A couple of weeks ago the whole Mammal team attended Monki Gras, a conference that this year focused on what Nordic cultures can teach us about the practice of software development. I was interested in Janne Kalliola’s talk that discussed a Finnish concept 'talkoot' in relation to software development. Having just entered the tech industry myself, this talk made me think about the cultures that I have encountered.
The Concept of 'Talkoot'
'Talkoot' is a really interesting way of thinking about software development. It describes voluntarily coming together with your neighbours to work on something for the good of the neighbourhood. It is associated with a strong sense of community: participating in 'talkoot' is not seen as a chore but it is something fun.
Janne talked about how 'talkoot' plays an important role in the software development industry and how it helps us to think about contributing to open-source software. Open-source development is by nature voluntary, developers can send in pull-requests for the projects they wish to work on, fixing bugs or building features that they themselves find important or interesting without being told by someone to do this. So we can think of contributing to open-source software as participating in the life of community, as coming together to build or improve something used by that community. 'Talkoot' highlights how participating in open-source development is not a chore but it can be fun.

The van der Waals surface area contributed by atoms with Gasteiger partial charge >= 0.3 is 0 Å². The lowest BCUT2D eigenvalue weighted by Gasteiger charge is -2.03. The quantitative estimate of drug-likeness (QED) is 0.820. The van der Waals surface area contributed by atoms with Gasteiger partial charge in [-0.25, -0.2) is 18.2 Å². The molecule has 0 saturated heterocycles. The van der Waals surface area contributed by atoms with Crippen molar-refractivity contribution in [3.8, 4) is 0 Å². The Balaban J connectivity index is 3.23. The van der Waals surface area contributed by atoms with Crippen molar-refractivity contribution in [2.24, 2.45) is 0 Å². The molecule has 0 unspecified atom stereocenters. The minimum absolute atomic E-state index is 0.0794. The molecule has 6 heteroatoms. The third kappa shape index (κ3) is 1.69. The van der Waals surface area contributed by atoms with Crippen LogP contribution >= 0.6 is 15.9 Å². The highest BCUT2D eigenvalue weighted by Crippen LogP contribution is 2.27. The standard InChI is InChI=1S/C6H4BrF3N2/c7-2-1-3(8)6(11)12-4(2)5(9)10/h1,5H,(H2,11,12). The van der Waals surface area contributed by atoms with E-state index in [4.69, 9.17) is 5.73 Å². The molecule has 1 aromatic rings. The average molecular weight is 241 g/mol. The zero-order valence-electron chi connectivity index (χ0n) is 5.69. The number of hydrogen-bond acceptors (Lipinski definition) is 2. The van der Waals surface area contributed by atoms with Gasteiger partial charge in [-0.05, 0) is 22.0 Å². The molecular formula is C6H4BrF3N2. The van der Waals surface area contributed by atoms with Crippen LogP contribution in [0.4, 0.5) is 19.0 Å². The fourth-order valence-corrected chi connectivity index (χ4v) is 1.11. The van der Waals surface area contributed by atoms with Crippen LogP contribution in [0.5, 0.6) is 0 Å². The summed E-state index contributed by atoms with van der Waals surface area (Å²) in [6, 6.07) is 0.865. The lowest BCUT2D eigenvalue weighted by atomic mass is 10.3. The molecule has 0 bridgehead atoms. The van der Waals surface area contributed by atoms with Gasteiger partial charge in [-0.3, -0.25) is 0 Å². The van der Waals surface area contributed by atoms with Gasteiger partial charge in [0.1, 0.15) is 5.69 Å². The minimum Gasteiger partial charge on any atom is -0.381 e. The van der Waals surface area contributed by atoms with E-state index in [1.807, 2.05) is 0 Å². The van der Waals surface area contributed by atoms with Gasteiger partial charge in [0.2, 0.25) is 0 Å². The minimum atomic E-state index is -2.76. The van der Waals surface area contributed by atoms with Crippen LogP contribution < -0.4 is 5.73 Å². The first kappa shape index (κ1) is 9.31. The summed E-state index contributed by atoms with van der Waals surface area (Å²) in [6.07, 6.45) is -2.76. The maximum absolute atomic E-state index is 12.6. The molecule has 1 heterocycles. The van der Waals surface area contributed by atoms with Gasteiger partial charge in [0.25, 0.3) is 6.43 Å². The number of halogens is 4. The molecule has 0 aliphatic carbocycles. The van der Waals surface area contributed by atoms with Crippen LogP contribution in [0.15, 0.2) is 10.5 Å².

Community in the Tech Industry
I think that there is also another important aspect of open-source development and the software industry in general that 'talkoot' can help us to reflect on that Janne did not talk about. It is important to pay attention to all that which makes participating in 'talkoot' possible in the software industry.
Participating in a virtual 'talkoot' requires that there exists a community we can get involved with, and that we can work in an environment that gives us the luxury of time to participate in 'talkoot' and that does not leave us too exhausted to participate in 'talkoot'. Coming from a different kind of work-environment, I know that these kinds of conditions do not always exist, and that I am pretty lucky to be able to work in an industry that is doing so well.
Right now the tech industry is doing well. Doing work that is creative, dynamic and interesting allows for the luxury of participating in 'talkoot'. I hope that the industry can continue to stay this way even when conditions change.